I always find it odd that the average person always asks what you do for a living. As if my profession defines me. The past few years I’ve made it a habit to be mindful of my words and I choose to say very carefully “what kind of stuff do you like to do?” or “what’s your passion?” And in Chris’s blog post What Am I? He speaks of this.  I’m not saying my profession doesn’t contribute to a part of who I am, because obviously I chose it for a reason.  However, I am a multifaceted creature with many skills, passions and callings.

Lifeguarding and cleaning teeth are the ones that just happen to pay my bills. Well and pottery, painting and honestly even Woods Exploring.  Yes, I was paid to explore Woods. I think the take- away for that, is next time you’re meeting someone, what do you really mean when you say “what do you do?” because if you ask me that I’ll always say “anything and everything.”

As usual, I’m going off a tangent. Back to my friend Chris. Getting to know Chris. What does he do? Another intriguing topic of discussion, that he touched upon is his post What Am I?

At what point is a person an “er?” A danc- er, a climb- er, a potter, a writ-er, a do- er? At what point can we add suffixes to our adjectives? I have always struggled with this. Always felt that I needed to be more skilled before I could suffix myself.

For years I would say. “I climb, but i’m not a climb-er.” “I play the guitar. I’m not a guitarist.” So on and so forth. I always felt like I didn’t want to be that person that said they were something but wasn’t really good at it. Or didn’t want other people to step in and call you out. “You’re not a writ-er, you’re not a climb-er.” How, humiliating would that be?

Then in my mid twenties something clicked. I AM an “er.” I work hard at my passions and skills and that is what I think defines whether or not you can suffix yourself. If you pick up a guitar once and quit. You’re not a guitarist. But if you come back to it time and time again (even if you suck), I would respectfully call you a guitar – ist.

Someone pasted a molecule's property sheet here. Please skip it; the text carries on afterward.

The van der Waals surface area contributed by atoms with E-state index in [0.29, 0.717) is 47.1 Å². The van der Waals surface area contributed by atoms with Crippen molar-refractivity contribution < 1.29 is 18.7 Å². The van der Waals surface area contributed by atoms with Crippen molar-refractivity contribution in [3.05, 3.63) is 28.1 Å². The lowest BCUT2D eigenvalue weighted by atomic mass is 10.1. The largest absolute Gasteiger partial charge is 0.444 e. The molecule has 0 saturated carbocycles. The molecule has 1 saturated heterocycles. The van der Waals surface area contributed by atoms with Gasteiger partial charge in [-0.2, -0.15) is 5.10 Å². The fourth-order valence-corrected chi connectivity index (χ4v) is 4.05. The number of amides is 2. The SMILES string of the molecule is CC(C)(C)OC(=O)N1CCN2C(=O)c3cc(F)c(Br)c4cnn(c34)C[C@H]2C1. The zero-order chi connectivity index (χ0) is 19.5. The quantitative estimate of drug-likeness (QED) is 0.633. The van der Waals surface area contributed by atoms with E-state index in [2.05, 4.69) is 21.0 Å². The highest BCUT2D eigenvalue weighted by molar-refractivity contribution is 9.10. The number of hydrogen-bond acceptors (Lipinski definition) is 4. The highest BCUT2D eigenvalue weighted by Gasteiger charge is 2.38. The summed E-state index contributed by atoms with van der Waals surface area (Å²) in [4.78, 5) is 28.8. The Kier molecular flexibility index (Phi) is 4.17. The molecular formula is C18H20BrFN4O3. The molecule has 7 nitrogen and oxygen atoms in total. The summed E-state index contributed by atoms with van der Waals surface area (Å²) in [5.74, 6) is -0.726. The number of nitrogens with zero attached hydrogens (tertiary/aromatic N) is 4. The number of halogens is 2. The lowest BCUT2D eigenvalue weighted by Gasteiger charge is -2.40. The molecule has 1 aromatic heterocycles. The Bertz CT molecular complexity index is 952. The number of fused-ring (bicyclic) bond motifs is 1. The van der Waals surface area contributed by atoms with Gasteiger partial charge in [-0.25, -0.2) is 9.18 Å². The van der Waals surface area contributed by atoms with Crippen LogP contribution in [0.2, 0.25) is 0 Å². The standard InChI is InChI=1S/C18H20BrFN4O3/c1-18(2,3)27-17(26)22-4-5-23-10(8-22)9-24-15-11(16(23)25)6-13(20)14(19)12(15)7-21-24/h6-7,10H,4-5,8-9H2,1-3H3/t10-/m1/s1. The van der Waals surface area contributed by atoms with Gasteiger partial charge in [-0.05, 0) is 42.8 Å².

If you write on a sticky  note “don’t eat my lunch,” maybe don’t call yourself a writer. But if you pick up that pen or pencil time and time again even if it’s years or months or decades apart. If you have that passion to come back to it and work on it, time and time again. Then, I’d say yeah. You go ahead. You call yourself a writ-er.

Chris hit it on the the head. Like a great poet said “I am whatever I say I am, if I wasn’t then why would I say I am?” – Eminem.

I would like to end with this. I was looking for fantastic photos of Chris on his Facebook and I discovered this.  More than half a decade ago, before we even lived in the same area code,  we both created these Avatars.  A Sure Things is all about timing and relationships. it’s about finding things about one another that bring you closer.

When you ask me Bill how many times I’ve seen Bananas. I’m going to say 8 times. And if you ask if we can be friends. I’m going to say Sure Thing.



5 thoughts on “Off Book? And the Power of “er”. Sure thing.

  1. I am truly lucky to have a scene partner who thinks this much of me! Thank you for the kind words. Looking forward to further rehearsals and laughs with Melba/Betty. You are amazing!

  2. Pingback: Life Is Never a SURE THING. | Melba's Toast